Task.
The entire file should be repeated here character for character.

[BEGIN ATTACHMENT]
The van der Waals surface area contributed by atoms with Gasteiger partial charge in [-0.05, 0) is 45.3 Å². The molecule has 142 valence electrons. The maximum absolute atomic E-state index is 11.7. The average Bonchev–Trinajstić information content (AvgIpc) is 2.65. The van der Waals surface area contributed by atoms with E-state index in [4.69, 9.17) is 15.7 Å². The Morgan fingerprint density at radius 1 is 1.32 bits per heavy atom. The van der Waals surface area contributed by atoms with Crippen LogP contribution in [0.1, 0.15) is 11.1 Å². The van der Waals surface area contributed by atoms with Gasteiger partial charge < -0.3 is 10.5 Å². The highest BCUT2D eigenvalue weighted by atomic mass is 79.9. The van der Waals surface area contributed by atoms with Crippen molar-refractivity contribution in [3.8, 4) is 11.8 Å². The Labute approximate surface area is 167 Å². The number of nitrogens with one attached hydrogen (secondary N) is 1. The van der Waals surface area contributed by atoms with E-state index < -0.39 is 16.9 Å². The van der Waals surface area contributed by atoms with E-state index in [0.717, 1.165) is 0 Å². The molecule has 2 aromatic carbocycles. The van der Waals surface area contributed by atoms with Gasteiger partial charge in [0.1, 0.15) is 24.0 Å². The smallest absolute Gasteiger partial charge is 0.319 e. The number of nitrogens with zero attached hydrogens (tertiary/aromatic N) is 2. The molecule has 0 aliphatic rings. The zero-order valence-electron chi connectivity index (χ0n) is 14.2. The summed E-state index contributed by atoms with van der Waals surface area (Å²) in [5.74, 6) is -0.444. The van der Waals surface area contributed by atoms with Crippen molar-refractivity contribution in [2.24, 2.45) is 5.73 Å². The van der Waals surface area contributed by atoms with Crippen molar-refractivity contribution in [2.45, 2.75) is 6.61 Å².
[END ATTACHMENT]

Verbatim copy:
The van der Waals surface area contributed by atoms with Gasteiger partial charge in [-0.05, 0) is 45.3 Å². The molecule has 142 valence electrons. The maximum absolute atomic E-state index is 11.7. The average Bonchev–Trinajstić information content (AvgIpc) is 2.65. The van der Waals surface area contributed by atoms with E-state index in [4.69, 9.17) is 15.7 Å². The Morgan fingerprint density at radius 1 is 1.32 bits per heavy atom. The van der Waals surface area contributed by atoms with Crippen LogP contribution in [0.1, 0.15) is 11.1 Å². The van der Waals surface area contributed by atoms with Gasteiger partial charge < -0.3 is 10.5 Å². The highest BCUT2D eigenvalue weighted by atomic mass is 79.9. The van der Waals surface area contributed by atoms with Crippen molar-refractivity contribution in [3.8, 4) is 11.8 Å². The Labute approximate surface area is 167 Å². The number of nitrogens with one attached hydrogen (secondary N) is 1. The van der Waals surface area contributed by atoms with E-state index < -0.39 is 16.9 Å². The van der Waals surface area contributed by atoms with E-state index in [0.717, 1.165) is 0 Å². The molecule has 2 aromatic carbocycles. The van der Waals surface area contributed by atoms with Gasteiger partial charge in [0.1, 0.15) is 24.0 Å². The smallest absolute Gasteiger partial charge is 0.319 e. The number of nitrogens with zero attached hydrogens (tertiary/aromatic N) is 2. The molecule has 0 aliphatic rings. The zero-order valence-electron chi connectivity index (χ0n) is 14.2. The summed E-state index contributed by atoms with van der Waals surface area (Å²) in [5.74, 6) is -0.444. The van der Waals surface area contributed by atoms with Crippen molar-refractivity contribution in [2.24, 2.45) is 5.73 Å². The van der Waals surface area contributed by atoms with Crippen molar-refractivity contribution in [2.45, 2.75) is 6.61 Å².